MY HIGH HEELS ARE ECHOING on the narrow, cobblestone streets of the medieval city of Sibiu or Hermannstadt, first mentioned in 1191 – in a document of the Vatican, under the name “Cibinium,” due to the river Cibin that flows through the city, while memories of my childhood are invading me like white pigeons returning home to their nest. My brisk morning walk ends at Cafe Wien, which not only bears the name but truly is a piece of Vienna through the ambient, yummy food, and the Austrian music broadcasted on-line inside the Café.
Here I am in Transylvania, Romania, sitting in a Viennese café, ordering my morning deadly sinful apple strudel, a German dessert, with an Italian cappuccino when the cage-look-alike rattling of my mind comes to a stop. Voices speaking English and French can be heard loud and clear. Two Asians are ordering a chocolate croissant that only the though of it makes my mouth watering.
Where am I? Is this Sibiu, in Romania, the Romania I grew up in? How come there are so many foreign languages spoken in this tiny place?
Sibiu, the cradle of my life, still has the chestnuts of my adolescence but they are now stronger and branchier; the mild breeze still carries the fragrance of the roses from my Grandma’s garden all the way to the railways where the long siren of the trains is still reverberating in my head like it was yesterday. I still feel my mother’s soft hand holding mine, like it was a moment ago, the way she used to when she was taking me to the German kindergarten, or, for eight continuous years, to ballet to learn poise, posture, and aesthetics.
The untainted Liar’s Bridge, the first iron-cast bridge in Romania, built in 1859 over the street that connects the upper-town to the lower-town, which, as the legend said no one was able to stand on it and tell a lie without the structure collapsing, is still standing high and tall. Turnul Sfatului (The Council Tower) is still there, reminding me of my first kiss, the ditching of my French classes, the crazy dancing under the summer and the barefoot running in the rain and finding cover inside its dark corners. Bruckenthal Museum, housed in the palace of Samuel von Bruckenthal, former governor of Transylvania, still shines through while the soft morning gust is whispering into my ears its secrets of all the paintings belonging to the main European schools, from the 15th to the 18th century.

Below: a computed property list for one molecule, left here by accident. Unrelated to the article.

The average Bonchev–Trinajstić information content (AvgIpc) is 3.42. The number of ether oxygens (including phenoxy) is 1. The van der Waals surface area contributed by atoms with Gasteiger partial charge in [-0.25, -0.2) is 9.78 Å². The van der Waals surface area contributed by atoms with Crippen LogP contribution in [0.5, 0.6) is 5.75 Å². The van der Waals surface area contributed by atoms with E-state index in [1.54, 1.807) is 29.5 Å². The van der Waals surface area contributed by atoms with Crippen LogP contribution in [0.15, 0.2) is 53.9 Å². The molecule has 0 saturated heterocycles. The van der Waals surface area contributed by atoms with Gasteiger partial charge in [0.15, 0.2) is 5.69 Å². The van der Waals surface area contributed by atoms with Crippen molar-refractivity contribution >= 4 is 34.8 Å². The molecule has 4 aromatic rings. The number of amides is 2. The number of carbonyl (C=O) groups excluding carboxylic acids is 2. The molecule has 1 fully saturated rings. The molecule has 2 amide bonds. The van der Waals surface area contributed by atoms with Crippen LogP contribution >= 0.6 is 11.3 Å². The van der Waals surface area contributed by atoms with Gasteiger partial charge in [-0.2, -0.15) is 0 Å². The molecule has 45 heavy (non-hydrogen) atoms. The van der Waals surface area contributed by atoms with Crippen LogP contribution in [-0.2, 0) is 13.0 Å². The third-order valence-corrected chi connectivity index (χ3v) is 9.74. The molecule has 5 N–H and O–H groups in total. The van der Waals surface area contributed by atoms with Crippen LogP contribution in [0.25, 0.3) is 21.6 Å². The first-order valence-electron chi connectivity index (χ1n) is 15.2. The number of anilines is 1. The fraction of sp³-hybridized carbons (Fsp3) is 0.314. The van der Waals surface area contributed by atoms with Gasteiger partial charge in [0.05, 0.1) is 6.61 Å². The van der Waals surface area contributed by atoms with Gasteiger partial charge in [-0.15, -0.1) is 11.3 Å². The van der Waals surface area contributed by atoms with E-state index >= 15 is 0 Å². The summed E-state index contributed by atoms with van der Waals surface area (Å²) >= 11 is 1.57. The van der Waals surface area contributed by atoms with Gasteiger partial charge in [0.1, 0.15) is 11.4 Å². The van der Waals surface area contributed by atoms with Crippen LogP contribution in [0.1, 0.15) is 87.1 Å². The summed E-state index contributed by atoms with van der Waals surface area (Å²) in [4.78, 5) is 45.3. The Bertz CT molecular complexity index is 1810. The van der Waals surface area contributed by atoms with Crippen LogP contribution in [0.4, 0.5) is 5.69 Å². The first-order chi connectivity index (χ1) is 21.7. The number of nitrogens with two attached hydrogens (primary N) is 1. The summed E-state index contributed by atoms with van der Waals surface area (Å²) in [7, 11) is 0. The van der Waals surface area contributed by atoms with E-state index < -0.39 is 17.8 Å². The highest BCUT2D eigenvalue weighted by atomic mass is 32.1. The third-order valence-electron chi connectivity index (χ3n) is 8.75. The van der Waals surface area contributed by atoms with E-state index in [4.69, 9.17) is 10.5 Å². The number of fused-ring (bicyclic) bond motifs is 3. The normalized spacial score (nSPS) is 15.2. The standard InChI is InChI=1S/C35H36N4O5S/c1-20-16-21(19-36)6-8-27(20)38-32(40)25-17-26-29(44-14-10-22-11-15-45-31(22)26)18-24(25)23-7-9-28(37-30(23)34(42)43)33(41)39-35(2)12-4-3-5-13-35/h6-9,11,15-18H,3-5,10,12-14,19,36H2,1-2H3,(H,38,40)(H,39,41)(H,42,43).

I really need to hold my breath for there are so many architectural styles, from Gothic to Baroque and Renaissance, coming together like the petals of a daisy at the crack of dawn. Everything is still pristine while being filled with hundreds of years of history.
What has changed?
One of the answers could be that in 2007, Sibiu was named Cultural Capital of Europe and was ranked by Forbes as the 8th most idyllic place to live in Europe. Sibiu, “The medieval charm of Transylvania” is perceived as a city of art and culture and there are so many reasons why. Astra Museum of Traditional Folk is the most beautiful open-air museum in Europe, The Big, Small and Huet Squares similar to the Italian piazettas, the medieval towers: the Arquebusiers, the Potters, the Carpenters, the Thick, the Stairs, the Gate, the Gunpowder and the Leather Dressers’ Tower, stand still and high.
As my mind is swinging from past to present and vice-versa, my eyes are taking in like under hypnosis the vividness of the colors of the three level brick buildings’ facades cracked open by the mystical eyes -lens-shaped skylights – of the slanted roofs. That “sense of constant scrutiny that pervaded us like a ghost of old Vlad the Impaler, whose castle still stood on the other side of the Carpathian Mountains from my home in Sibiu,” (Out of the Transylvania Night), is not there anymore, for the country has been enjoying a democratic regime since Dec 25, 1989, so maybe that’s the answer to my question, but I don’t think it truly is.
Years might have passed by, environments might have changed, architectural designs might have been modernized, but the REAL change is not coming from outside; it is not coming from the influx of Western world into a former Eastern Communist block country; it is coming from inside, from developing a sense and a taste for multiculturalism, for multiracial, for multiethnic.
I stopped looking at myself as being different but just being human. I don’t belong to Romania; I never did. I have always belonged to the world, and the world has always been inside of me. I am all those foreign languages; I embody all of those foreign cultures; I have all those foreign bloods and races in me. I am the world and the world is inside of me. William Blake was right when he asserted that “To See the World” in its perfect state and to see yourself one with it is coming from being present, loving, and aware.
To see a World in a Grain of Sand
And a Heaven in a Wild Flower,
Hold Infinity in the palm of your hand
And Eternity in an Hour.
ARTICLE: AURA IMBARUS, PHD
Clinical hypnotherapist, motivational speaker, and author of the Amazon best-seller – “Out of the Transylvania Night: A Story of Tyranny, Freedom, Love and Identity”